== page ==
VSECU plans to charge a monthly fee for cannabis accounts equal to 1.5% of the company’s total monthly deposits, Huysman said, which the bank hopes will not be a barrier for small businesses because it is based on real income.

NEFCU and VSECU also have announced their intention to mergebut this process is not expected to be finalized until well into 2023. Until then, the two credit unions will maintain their separate policies, procedures and fee schedules.

NEFCU and VSECU also have announced their intention to mergebut that process isn’t expected to be finalized until well into 2023. Until then, the two credit unions will retain their separate policies, procedures and fee schedules, according to Huysman.

“As we grow in this market, this is a fee structure that we considered common in other markets, and one that we thought was fair for the members and fair and appropriate for the credit union” , Huysman said.

Kristyn Glennon, vice president and head of bank secrecy/anti-money laundering law for Bay Coast Bank in Massachusetts, said it’s not uncommon for banks in the state to charge fees for cannabis deposit accounts, whether fixed or percentage-based. Glennon declined to share details of Bay Coast Bank’s fee structure for cannabis-related businesses, but said it was tied to sales revenue.

“The more these fees and the more challenges we bring, the fewer producers we convert to the legal market.”
—Stephanie Waterman, White River Growpro

The biggest cost associated with servicing cannabis businesses has been the need for additional staff to handle customer onboarding, account monitoring and completing required regulatory reporting, Glennon said.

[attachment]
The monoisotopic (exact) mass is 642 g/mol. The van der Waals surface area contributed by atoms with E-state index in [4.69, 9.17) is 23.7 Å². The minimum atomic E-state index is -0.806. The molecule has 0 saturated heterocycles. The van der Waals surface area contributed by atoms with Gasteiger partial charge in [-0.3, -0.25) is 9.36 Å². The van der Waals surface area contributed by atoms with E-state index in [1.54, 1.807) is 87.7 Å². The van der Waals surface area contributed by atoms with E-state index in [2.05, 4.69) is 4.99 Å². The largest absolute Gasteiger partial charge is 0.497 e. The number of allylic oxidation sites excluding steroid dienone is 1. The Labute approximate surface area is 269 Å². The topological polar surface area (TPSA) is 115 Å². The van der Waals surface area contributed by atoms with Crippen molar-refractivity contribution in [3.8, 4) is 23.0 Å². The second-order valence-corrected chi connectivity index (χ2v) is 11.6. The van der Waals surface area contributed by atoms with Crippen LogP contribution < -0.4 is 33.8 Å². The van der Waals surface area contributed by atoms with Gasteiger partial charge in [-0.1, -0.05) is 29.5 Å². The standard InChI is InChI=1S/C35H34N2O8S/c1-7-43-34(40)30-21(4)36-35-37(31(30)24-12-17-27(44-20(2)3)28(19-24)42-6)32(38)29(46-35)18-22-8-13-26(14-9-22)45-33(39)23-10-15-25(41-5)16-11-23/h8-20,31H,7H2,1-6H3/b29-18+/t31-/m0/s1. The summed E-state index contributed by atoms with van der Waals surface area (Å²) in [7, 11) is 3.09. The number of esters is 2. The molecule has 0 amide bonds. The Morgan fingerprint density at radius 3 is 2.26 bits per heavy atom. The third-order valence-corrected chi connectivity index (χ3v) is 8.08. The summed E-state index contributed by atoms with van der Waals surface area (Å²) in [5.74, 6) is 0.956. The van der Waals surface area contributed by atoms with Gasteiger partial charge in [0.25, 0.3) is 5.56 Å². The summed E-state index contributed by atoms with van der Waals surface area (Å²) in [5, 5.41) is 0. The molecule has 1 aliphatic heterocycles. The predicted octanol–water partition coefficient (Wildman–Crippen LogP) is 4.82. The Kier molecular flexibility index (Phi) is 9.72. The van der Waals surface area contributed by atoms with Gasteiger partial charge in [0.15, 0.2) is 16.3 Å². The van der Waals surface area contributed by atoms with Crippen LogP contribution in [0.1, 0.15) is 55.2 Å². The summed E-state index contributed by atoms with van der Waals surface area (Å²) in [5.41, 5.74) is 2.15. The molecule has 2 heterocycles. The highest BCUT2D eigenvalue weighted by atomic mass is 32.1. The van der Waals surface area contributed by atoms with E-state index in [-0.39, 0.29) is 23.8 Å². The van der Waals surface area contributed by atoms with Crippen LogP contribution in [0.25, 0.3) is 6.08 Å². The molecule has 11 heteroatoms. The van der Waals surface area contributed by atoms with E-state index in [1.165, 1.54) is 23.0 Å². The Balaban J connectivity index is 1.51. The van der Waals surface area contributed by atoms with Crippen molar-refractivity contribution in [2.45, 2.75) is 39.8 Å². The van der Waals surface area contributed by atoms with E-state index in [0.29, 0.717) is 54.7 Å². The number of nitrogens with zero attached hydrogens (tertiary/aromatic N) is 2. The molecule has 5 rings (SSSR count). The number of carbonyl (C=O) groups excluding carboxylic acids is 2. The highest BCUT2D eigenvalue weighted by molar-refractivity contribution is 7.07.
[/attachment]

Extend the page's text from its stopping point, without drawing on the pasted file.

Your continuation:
“We are performing increased due diligence on the business and the parties involved in that business,” she said. “We have monitoring that we do on what transactions come in and out of the account and where the funds go.”

Glennon said options for cannabis banking in Massachusetts are limited, much like in Vermont, which makes adequate staffing all the more important if banks are to meet demand.

What Sparks would like to see is more transparency about where the fees go. He is skeptical that a retail business would incur $2,000 in fees for a bank every month, and noted that 1.5% of a business’ monthly revenue could easily exceed that benchmark.

“…At the end of the day, they’re going to have a lot of money in their businesses, and why we’re being penalized for that bothers me a bit.”
—Scott Sparks, Vermont Bud Barn

“I guess in some sense I don’t mind paying a small fee. But at the end of the day, they’re going to have a lot of money flowing through their businesses, and why we’re being penalized for that kinda bothers me,” Sparks said.

And while advocates have been pushing for changes at the federal level, it seems unlikely to materialize any time soon. the Safe Banks Actwhich would prevent federal regulators from penalizing financial institutions that work with cannabis establishments, is stalled in the US Senate after passing the House last year.

“I see this as just a circumstance of the situation we find ourselves in right now with the friction between state law and federal law,” Huysman said. “And until that’s resolved, I think you’ll still see these kinds of additional fees applied to this industry to mitigate risk and ensure expenses are covered.”

“I see this as just a circumstance of the situation we find ourselves in right now with the friction between state law and federal law.”
—Gregory Huysman, VSECU

For Stephanie Waterman, co-owner of White River Grow Pro At White River Junction, the barriers to banking look like another form of discrimination and stigma, she said, that cannabis businesses face “at every turn.” She fears these barriers will result in an adult use market dominated by huge out-of-state corporations.

“What I hope the Vermont Legislature understands, and what I know the Cannabis Control Council understands, is that the more these fees and the more challenges we bring, the fewer growers we convert on the legal market,” Waterman said. “It just further perpetuates the underground market.”